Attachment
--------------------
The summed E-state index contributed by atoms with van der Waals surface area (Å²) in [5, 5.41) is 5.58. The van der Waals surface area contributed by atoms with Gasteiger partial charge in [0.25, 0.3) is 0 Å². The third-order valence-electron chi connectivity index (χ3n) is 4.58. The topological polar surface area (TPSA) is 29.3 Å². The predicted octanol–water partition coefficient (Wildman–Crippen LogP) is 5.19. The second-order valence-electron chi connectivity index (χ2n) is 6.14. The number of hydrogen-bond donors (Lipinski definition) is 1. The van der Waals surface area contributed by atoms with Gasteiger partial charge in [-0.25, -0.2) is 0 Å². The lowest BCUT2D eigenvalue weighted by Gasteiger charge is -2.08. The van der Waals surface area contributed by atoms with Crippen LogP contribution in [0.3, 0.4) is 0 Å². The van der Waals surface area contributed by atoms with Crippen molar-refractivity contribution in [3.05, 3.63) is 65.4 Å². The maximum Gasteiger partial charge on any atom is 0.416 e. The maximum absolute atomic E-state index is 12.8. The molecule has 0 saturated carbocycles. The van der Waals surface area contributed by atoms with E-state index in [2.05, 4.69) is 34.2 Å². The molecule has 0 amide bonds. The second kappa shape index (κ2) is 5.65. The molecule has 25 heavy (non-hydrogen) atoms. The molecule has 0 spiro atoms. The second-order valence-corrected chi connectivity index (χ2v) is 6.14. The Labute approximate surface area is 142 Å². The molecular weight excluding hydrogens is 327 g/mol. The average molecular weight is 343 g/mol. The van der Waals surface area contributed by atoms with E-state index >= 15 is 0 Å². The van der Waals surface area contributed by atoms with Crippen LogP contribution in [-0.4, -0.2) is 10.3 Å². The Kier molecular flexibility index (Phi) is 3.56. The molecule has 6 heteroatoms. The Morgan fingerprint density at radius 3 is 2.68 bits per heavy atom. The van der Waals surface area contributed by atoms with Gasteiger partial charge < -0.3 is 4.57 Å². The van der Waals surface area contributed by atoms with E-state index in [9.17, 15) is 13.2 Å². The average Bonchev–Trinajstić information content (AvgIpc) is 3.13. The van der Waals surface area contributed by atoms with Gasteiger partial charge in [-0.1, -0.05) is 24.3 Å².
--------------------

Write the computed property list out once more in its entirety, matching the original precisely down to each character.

The summed E-state index contributed by atoms with van der Waals surface area (Å²) in [5, 5.41) is 5.58. The van der Waals surface area contributed by atoms with Gasteiger partial charge in [0.25, 0.3) is 0 Å². The third-order valence-electron chi connectivity index (χ3n) is 4.58. The topological polar surface area (TPSA) is 29.3 Å². The predicted octanol–water partition coefficient (Wildman–Crippen LogP) is 5.19. The second-order valence-electron chi connectivity index (χ2n) is 6.14. The number of hydrogen-bond donors (Lipinski definition) is 1. The van der Waals surface area contributed by atoms with Gasteiger partial charge in [-0.25, -0.2) is 0 Å². The lowest BCUT2D eigenvalue weighted by Gasteiger charge is -2.08. The van der Waals surface area contributed by atoms with Crippen LogP contribution in [0.3, 0.4) is 0 Å². The van der Waals surface area contributed by atoms with Crippen molar-refractivity contribution in [3.05, 3.63) is 65.4 Å². The maximum Gasteiger partial charge on any atom is 0.416 e. The maximum absolute atomic E-state index is 12.8. The molecule has 0 saturated carbocycles. The van der Waals surface area contributed by atoms with E-state index in [2.05, 4.69) is 34.2 Å². The molecule has 0 amide bonds. The second kappa shape index (κ2) is 5.65. The molecule has 25 heavy (non-hydrogen) atoms. The molecule has 0 spiro atoms. The second-order valence-corrected chi connectivity index (χ2v) is 6.14. The Labute approximate surface area is 142 Å². The molecular weight excluding hydrogens is 327 g/mol. The average molecular weight is 343 g/mol. The van der Waals surface area contributed by atoms with E-state index >= 15 is 0 Å². The van der Waals surface area contributed by atoms with Crippen LogP contribution in [-0.4, -0.2) is 10.3 Å². The Kier molecular flexibility index (Phi) is 3.56. The molecule has 6 heteroatoms. The Morgan fingerprint density at radius 3 is 2.68 bits per heavy atom. The van der Waals surface area contributed by atoms with Gasteiger partial charge < -0.3 is 4.57 Å². The van der Waals surface area contributed by atoms with E-state index in [9.17, 15) is 13.2 Å². The average Bonchev–Trinajstić information content (AvgIpc) is 3.13. The van der Waals surface area contributed by atoms with Gasteiger partial charge in [-0.1, -0.05) is 24.3 Å².